Source: Crypto Slate
The Worst Question To Ask When Starting An ICO
Since the rise of altcoins and the evolution of legacy-coins over the last eighteen months, one platform, in particular, has become a hotbed of the new found “experts”: LinkedIn.
This article is written by Cal Evans, a UK lawyer and the Managing Consultant for Gresham International, a cryptocurrency compliance, and strategy firm. This article is neither sponsored nor is it meant to be considered as legal advice.
Regardless of your personal feelings on LinkedIn and how it serves as a “professional networking site” the reality is that now a huge number of people seem to have become “experts”, “Advisors”, “Futurists”… This list goes on and on.
Truth be told, it’s now quite comical to see the people I actually advised as little as 12 months ago, now telling people they are “Cryptocurrency experts.” The truth of the matter is 12 months ago they didn’t know what ERC20 was, let alone how to run an ICO. You know who you are.
With this new found “specialty” one question keeps being raised time after time in an attempt to raise the profile and find out public opinion. “Where is the best jurisdiction to run your ICO from?”
It is also the number one question we get asked for calls with prospective clients. Often, with the expectation that this information will just be passed over freely.
Inevitably, with such a status being posted on LinkedIn, a number of answers (sometimes hundreds) follow, all proclaiming the best jurisdiction.
The shouting match that evolves usually includes the big players; “Singapore”, “Switzerland”, “Estonia,” etc.
If nothing else, the cryptocurrency boom has certainly improved peoples overall knowledge of geography.
For a moment I pause, I consider actually writing a response however it just seems like such an unnecessary waste of time. Not that I don’t like engaging with the community, it’s just if an “expert” wants to give away free advice, who am I to step in and say if it is wrong or not?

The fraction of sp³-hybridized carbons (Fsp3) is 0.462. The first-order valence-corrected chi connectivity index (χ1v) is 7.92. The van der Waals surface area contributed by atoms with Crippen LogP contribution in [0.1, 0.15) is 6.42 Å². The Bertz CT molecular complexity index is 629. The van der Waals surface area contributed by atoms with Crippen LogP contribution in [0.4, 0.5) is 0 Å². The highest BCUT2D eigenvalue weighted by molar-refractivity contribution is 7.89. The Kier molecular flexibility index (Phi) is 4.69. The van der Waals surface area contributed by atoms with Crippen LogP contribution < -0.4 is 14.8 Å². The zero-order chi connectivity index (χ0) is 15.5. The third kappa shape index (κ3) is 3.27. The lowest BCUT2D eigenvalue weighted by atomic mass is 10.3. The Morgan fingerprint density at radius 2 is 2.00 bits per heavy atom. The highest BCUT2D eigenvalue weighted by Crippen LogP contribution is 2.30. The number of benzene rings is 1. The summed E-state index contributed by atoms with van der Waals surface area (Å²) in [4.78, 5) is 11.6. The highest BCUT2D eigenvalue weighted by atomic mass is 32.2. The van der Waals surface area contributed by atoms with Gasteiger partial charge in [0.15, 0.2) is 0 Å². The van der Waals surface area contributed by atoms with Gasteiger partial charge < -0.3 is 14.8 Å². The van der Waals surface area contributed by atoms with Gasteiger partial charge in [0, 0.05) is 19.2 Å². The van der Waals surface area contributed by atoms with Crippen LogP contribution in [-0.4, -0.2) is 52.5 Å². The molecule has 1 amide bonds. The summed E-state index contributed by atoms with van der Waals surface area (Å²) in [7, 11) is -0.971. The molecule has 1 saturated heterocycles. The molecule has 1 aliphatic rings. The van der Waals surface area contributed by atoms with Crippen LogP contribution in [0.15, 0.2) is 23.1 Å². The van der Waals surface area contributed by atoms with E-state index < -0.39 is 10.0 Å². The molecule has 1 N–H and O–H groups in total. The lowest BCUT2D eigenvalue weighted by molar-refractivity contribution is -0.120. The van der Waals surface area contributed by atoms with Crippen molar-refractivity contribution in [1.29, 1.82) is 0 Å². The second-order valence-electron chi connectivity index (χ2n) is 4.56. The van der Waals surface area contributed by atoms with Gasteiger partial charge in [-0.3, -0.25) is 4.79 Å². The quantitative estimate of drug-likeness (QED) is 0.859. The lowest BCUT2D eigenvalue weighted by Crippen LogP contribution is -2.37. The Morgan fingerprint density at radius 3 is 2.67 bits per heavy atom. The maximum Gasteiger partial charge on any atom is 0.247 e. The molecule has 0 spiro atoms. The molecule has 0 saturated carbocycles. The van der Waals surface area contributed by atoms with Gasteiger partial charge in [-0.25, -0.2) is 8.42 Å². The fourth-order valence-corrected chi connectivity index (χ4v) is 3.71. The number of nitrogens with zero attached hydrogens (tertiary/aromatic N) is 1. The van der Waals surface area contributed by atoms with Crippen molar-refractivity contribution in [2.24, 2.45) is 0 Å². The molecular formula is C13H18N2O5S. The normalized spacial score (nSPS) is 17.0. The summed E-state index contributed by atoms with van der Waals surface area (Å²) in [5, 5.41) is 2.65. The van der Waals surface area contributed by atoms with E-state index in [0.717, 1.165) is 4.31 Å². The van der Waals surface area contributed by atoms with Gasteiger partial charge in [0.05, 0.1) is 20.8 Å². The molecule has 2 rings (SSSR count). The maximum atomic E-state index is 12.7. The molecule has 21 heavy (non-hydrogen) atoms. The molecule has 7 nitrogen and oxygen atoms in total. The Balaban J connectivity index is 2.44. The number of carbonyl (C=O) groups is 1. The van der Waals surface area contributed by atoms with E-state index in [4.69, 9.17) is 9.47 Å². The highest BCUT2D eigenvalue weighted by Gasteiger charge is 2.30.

However, if anyone needs, they can just look at “ICO rating sites” which I am informed gives you a great idea of how good these “experts” are. Spoiler: these rating sites are exactly like any other rating site – if your check clears, you get to the top. So feel free to ask them if you need.
However, as I am a huge fan of the cryptocurrency industry, and strongly believe in everything that decentralized technology stands for, I have a true belief that it will change the world for the better. So, in that vein, I will reveal the answer to the most asked question “what is the best jurisdiction to conduct an ICO.”
The answer is both simple and complex. Really, it depends on everything to do with your ICO. By this I mean, how much you want to raise, what your token does, how you will target the U.S. Market, and so on.
Let me give you some examples:
If you are raising a small amount, hit Estonia. Why? The Estonia finance ministry has said that ICO’s under 2.5 million Euro’s are not classed as securities. Those over that amount can be, and will most likely need to be registered.
If you want to keep eyes off your books, avoid Switzerland. Why? The Swiss Financial Regulatory Body has made it clear that all ICO’s conducted from their jurisdiction will be examined.
So to those who shout “ZUG!” When answering the jurisdiction, first explain to people that the Swiss authorities will have the power, and exercise, going through their books.
Want a license to give you credibility? Gibraltar. Pay the money and get awarded a license. It looks great and can give you more credibility. However, avoid third parties looking to help you do this claiming they can help you jump the line. They cant.
You see, the answer is this: any seasoned, professional expert will never shout one jurisdiction at you. Not even two. They will need to know more about your project before they can even begin to understand how or where it should be run from. It’s the number one reason why localized consultants will never be able to deliver true results during an ICO.
Consequently, I now just look at these lists of people responding on LinkedIn profiles as those who have either a limited or no understanding of the ICO market and exactly how complicated it is.
The moral of the story is this: if you are serious about conducting an ICO, you need to consult experts. Not a local lawyer who will only suggest their jurisdiction to you, but a truly international company that has global exposure and understands the whole landscape. In my experience, it is the difference between a $5 and a $50 million dollar raise.